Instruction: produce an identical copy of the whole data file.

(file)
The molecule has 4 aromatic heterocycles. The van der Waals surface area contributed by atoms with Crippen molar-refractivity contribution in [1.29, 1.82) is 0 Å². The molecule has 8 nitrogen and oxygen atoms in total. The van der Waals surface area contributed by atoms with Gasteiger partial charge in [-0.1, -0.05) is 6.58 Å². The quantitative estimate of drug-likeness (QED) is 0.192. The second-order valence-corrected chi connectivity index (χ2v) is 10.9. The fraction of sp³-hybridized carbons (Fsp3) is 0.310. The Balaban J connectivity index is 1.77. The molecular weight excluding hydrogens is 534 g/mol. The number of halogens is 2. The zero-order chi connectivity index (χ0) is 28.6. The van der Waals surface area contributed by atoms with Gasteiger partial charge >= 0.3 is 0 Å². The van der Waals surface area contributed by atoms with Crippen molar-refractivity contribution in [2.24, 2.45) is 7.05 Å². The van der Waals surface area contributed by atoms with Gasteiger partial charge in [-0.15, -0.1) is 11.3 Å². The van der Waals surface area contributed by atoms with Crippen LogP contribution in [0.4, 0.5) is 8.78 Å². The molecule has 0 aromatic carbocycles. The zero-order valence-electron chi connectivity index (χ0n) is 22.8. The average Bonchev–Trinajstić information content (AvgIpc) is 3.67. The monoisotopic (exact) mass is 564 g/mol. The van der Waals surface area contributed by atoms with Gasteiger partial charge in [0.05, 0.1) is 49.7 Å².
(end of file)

The molecule has 4 aromatic heterocycles. The van der Waals surface area contributed by atoms with Crippen molar-refractivity contribution in [1.29, 1.82) is 0 Å². The molecule has 8 nitrogen and oxygen atoms in total. The van der Waals surface area contributed by atoms with Gasteiger partial charge in [-0.1, -0.05) is 6.58 Å². The quantitative estimate of drug-likeness (QED) is 0.192. The second-order valence-corrected chi connectivity index (χ2v) is 10.9. The fraction of sp³-hybridized carbons (Fsp3) is 0.310. The Balaban J connectivity index is 1.77. The molecular weight excluding hydrogens is 534 g/mol. The number of halogens is 2. The zero-order chi connectivity index (χ0) is 28.6. The van der Waals surface area contributed by atoms with Gasteiger partial charge >= 0.3 is 0 Å². The van der Waals surface area contributed by atoms with Crippen molar-refractivity contribution in [2.24, 2.45) is 7.05 Å². The van der Waals surface area contributed by atoms with Gasteiger partial charge in [-0.15, -0.1) is 11.3 Å². The van der Waals surface area contributed by atoms with Crippen LogP contribution in [0.4, 0.5) is 8.78 Å². The molecule has 0 aromatic carbocycles. The zero-order valence-electron chi connectivity index (χ0n) is 22.8. The average Bonchev–Trinajstić information content (AvgIpc) is 3.67. The monoisotopic (exact) mass is 564 g/mol. The van der Waals surface area contributed by atoms with Gasteiger partial charge in [0.05, 0.1) is 49.7 Å².